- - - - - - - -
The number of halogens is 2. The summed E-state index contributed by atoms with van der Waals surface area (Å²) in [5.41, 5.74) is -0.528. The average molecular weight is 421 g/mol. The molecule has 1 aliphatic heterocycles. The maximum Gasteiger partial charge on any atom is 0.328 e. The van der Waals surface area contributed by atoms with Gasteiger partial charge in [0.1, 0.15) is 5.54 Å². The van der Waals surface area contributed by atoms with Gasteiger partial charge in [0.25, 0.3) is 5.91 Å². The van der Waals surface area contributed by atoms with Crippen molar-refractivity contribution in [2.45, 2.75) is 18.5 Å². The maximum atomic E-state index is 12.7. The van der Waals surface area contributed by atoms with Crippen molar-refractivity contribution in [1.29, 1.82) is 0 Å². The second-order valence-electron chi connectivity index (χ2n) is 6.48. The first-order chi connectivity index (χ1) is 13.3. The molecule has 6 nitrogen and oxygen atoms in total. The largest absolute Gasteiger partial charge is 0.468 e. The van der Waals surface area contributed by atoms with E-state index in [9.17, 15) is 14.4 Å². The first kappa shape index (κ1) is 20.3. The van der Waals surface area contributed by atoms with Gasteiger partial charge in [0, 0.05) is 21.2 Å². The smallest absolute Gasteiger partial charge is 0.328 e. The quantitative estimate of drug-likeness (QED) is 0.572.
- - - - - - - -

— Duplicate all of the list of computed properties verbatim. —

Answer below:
The number of halogens is 2. The summed E-state index contributed by atoms with van der Waals surface area (Å²) in [5.41, 5.74) is -0.528. The average molecular weight is 421 g/mol. The molecule has 1 aliphatic heterocycles. The maximum Gasteiger partial charge on any atom is 0.328 e. The van der Waals surface area contributed by atoms with Gasteiger partial charge in [0.1, 0.15) is 5.54 Å². The van der Waals surface area contributed by atoms with Gasteiger partial charge in [0.25, 0.3) is 5.91 Å². The van der Waals surface area contributed by atoms with Crippen molar-refractivity contribution in [2.45, 2.75) is 18.5 Å². The maximum atomic E-state index is 12.7. The van der Waals surface area contributed by atoms with Crippen molar-refractivity contribution in [1.29, 1.82) is 0 Å². The second-order valence-electron chi connectivity index (χ2n) is 6.48. The first-order chi connectivity index (χ1) is 13.3. The molecule has 6 nitrogen and oxygen atoms in total. The largest absolute Gasteiger partial charge is 0.468 e. The van der Waals surface area contributed by atoms with E-state index in [9.17, 15) is 14.4 Å². The first kappa shape index (κ1) is 20.3. The van der Waals surface area contributed by atoms with Gasteiger partial charge in [0, 0.05) is 21.2 Å². The smallest absolute Gasteiger partial charge is 0.328 e. The quantitative estimate of drug-likeness (QED) is 0.572.